Gravity and Buoyancy Fall 2013 University of Florida Erin Curry 1 of 3
Skeleton & Skin
Critique & Due date:
Consider skin - its function as a protective container;
skin is formless, pliable, and requires a skeleton (or
armature) to support. In this project, create either an
internal armature that supports a skin form or an
external armature that houses a skin. Think of a bug’s
exoskeleton and a human’s endoskeleton. Consider
the interior and exterior space the work occupies.
How do these spaces relate to each other (push, pull,
compress, expand, retract, etc.)?
Consider all sides of your form. Forms could convey a sense of delicacy, weight, tension, strength, fragility,
etc. Think about structure and surface, color and texture, form and space. Explore qualities of opacity and
translucency in support of your final concept. Materials can include paper, wire, wood, bamboo, string, cloth
or other appropriate materials. Explore and try to expand on the possibilities of what you might do with your
materials and what materials you might use in the first place. You may alter your materials in any way you like.
For example: you could dye or draw on fabric, paint wire, or give paper a texture, weaving materials
together. You may use any method of joining the materials together. Your sculpture should reflect your own
interpretation of skeleton/skin. Think about the world around you in terms of natural vs. constructed by
humans. Be inventive, experiment, and push yourself to use something other than glue and other “go to”
Other Criter ia: Forms should not exceed 4 ft. in any direction. This is intended to keep the project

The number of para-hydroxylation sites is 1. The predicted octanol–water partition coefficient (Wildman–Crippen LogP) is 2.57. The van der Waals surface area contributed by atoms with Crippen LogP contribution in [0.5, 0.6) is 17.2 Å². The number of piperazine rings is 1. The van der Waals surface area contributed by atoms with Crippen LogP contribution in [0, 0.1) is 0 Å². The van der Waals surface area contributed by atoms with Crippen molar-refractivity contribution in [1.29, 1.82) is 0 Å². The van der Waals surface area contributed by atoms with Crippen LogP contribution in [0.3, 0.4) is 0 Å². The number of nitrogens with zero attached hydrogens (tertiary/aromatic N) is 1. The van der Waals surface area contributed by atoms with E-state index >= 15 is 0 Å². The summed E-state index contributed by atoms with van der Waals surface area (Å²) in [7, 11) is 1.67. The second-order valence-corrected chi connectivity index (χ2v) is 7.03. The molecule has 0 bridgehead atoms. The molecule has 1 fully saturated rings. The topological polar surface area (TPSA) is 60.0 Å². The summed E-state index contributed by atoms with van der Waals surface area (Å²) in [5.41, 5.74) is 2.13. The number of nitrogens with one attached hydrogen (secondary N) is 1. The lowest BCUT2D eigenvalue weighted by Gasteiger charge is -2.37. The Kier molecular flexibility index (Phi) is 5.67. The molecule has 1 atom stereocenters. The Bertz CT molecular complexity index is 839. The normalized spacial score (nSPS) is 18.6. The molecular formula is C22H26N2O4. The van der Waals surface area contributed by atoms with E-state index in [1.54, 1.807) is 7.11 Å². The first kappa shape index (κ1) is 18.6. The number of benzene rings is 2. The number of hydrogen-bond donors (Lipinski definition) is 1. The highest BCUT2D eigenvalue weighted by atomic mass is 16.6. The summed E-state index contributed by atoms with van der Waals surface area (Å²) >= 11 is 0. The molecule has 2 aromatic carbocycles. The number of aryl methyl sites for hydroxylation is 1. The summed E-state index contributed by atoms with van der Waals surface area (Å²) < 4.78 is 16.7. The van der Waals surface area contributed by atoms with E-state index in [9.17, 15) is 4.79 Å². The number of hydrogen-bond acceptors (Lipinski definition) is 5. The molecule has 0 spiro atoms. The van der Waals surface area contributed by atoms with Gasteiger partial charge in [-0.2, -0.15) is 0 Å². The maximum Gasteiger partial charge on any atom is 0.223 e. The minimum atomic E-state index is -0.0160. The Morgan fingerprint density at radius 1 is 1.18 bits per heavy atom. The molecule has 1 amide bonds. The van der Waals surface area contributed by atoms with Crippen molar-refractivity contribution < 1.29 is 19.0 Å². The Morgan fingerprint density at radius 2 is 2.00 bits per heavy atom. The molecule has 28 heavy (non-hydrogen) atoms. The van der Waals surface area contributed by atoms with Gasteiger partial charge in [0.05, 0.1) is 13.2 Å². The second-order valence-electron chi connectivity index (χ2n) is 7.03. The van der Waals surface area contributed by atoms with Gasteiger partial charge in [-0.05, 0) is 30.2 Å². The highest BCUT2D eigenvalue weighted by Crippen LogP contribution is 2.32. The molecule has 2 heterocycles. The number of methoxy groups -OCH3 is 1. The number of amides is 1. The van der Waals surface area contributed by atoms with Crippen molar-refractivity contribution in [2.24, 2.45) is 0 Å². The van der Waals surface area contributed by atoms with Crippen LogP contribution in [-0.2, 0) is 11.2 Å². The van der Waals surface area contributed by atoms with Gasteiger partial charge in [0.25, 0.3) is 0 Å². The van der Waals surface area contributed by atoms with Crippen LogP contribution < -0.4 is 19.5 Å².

manageable and to focus on craftsmanship. Consider these a very well crafted sculptural sketch. Materials
not to be used without proper consultation: fishing line, plastic wrap, aluminum foil, pipe cleaners or other
craft type items, cardboard or similar products, others to be determined. Imagine your work at the MOMA;
present it in that manner.
5 Part Project:
1. research (record in sketchbook)
2. reading with response
3. material Studies & maquettes
5. the Sculpture itself
You will end the project with one
sculpture based on the ideas of
skeleton and skin.
“All my pieces seem fragile, but that is deceiving because they all begin with
steel understructures.” -Petah Coyne
Internal armature: Build both an armature and skin form.
The armature acts as a skeleton, which
supports your skin form. Consider how
the two forms work together to form a
cohesive whole. Choose materials that
will enhance this relationship. Will the
skin be transparent or opaque? Will the
skeleton be noticeable from the outside
(your fingers), will it be hidden (your
thigh), or a combination of both (your
spine). Remember that skeleton is a
loose term; it need not be limited to
life forms. Even tents have an armature.
To fabricate a form with an external
armature, the armature should support a
skin externally. Special consideration
should be given to materials. This
project will take some problem-solving
as to how the skin will attach to the
armature, in other words, not just glue.
Here you may consider exoskeletons of
bugs or perhaps an orange. Are the
innards well-contained or busting out?
Does the inside affect the form of the
outside? How is the viewer aware of the
interior and exterior?
Gravity and Buoyancy Fall 2013 University of Florida Erin Curry 2 of 3
We will conduct some in-class research, but the bulk of this will be your responsibility. It is
often helpful to research aspects of the topic (i.e. skeleton/skin) and other artists who have
made related work. We will go into greater detail in class. Take 10 photos/images or do 10
drawings of examples of skeleton and skin situations in your environment and place them
in your sketchbook. Record the parts that you believe are the skin and skeleton. All photos
must be taken by you for this project, not Googled or borrowed and make a Concept
Read all 3 articles, then choose one of these articles and write a response around 1-1½
pages typed (double spaced). Essentially it is a (1 paragraph) summary and your thoughtful
critique/response to the article or interview. You can relate the articles to the materials or
concepts within your own work. We will discuss these in class and you should be able to